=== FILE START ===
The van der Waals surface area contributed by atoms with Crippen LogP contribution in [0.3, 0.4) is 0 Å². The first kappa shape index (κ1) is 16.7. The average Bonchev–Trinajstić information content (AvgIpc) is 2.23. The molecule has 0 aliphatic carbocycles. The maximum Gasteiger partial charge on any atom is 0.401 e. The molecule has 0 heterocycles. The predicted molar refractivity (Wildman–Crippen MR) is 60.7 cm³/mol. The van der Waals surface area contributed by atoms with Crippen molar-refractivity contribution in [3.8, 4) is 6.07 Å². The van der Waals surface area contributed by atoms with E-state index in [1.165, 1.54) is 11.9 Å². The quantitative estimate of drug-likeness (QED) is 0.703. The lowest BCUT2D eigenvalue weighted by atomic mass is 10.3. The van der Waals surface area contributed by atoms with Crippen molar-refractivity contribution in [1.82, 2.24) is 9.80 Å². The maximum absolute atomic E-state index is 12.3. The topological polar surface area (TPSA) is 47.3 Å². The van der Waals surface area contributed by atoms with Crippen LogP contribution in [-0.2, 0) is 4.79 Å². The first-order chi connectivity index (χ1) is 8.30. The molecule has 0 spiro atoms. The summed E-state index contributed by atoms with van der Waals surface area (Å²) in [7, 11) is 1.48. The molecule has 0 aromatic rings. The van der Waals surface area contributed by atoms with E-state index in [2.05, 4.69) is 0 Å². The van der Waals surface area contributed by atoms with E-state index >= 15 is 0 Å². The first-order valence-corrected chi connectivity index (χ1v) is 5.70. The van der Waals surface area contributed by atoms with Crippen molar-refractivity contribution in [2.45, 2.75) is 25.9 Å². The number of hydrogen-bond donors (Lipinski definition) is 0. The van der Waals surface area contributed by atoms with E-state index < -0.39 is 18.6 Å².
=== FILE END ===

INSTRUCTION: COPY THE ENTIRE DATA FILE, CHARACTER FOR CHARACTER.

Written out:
The van der Waals surface area contributed by atoms with Crippen LogP contribution in [0.3, 0.4) is 0 Å². The first kappa shape index (κ1) is 16.7. The average Bonchev–Trinajstić information content (AvgIpc) is 2.23. The molecule has 0 aliphatic carbocycles. The maximum Gasteiger partial charge on any atom is 0.401 e. The molecule has 0 heterocycles. The predicted molar refractivity (Wildman–Crippen MR) is 60.7 cm³/mol. The van der Waals surface area contributed by atoms with Crippen molar-refractivity contribution in [3.8, 4) is 6.07 Å². The van der Waals surface area contributed by atoms with E-state index in [1.165, 1.54) is 11.9 Å². The quantitative estimate of drug-likeness (QED) is 0.703. The lowest BCUT2D eigenvalue weighted by atomic mass is 10.3. The van der Waals surface area contributed by atoms with Crippen molar-refractivity contribution in [1.82, 2.24) is 9.80 Å². The maximum absolute atomic E-state index is 12.3. The topological polar surface area (TPSA) is 47.3 Å². The van der Waals surface area contributed by atoms with Crippen LogP contribution in [-0.2, 0) is 4.79 Å². The first-order chi connectivity index (χ1) is 8.30. The molecule has 0 spiro atoms. The summed E-state index contributed by atoms with van der Waals surface area (Å²) in [7, 11) is 1.48. The molecule has 0 aromatic rings. The van der Waals surface area contributed by atoms with E-state index in [2.05, 4.69) is 0 Å². The van der Waals surface area contributed by atoms with E-state index >= 15 is 0 Å². The first-order valence-corrected chi connectivity index (χ1v) is 5.70. The van der Waals surface area contributed by atoms with Crippen molar-refractivity contribution in [2.45, 2.75) is 25.9 Å². The number of hydrogen-bond donors (Lipinski definition) is 0. The van der Waals surface area contributed by atoms with E-state index < -0.39 is 18.6 Å².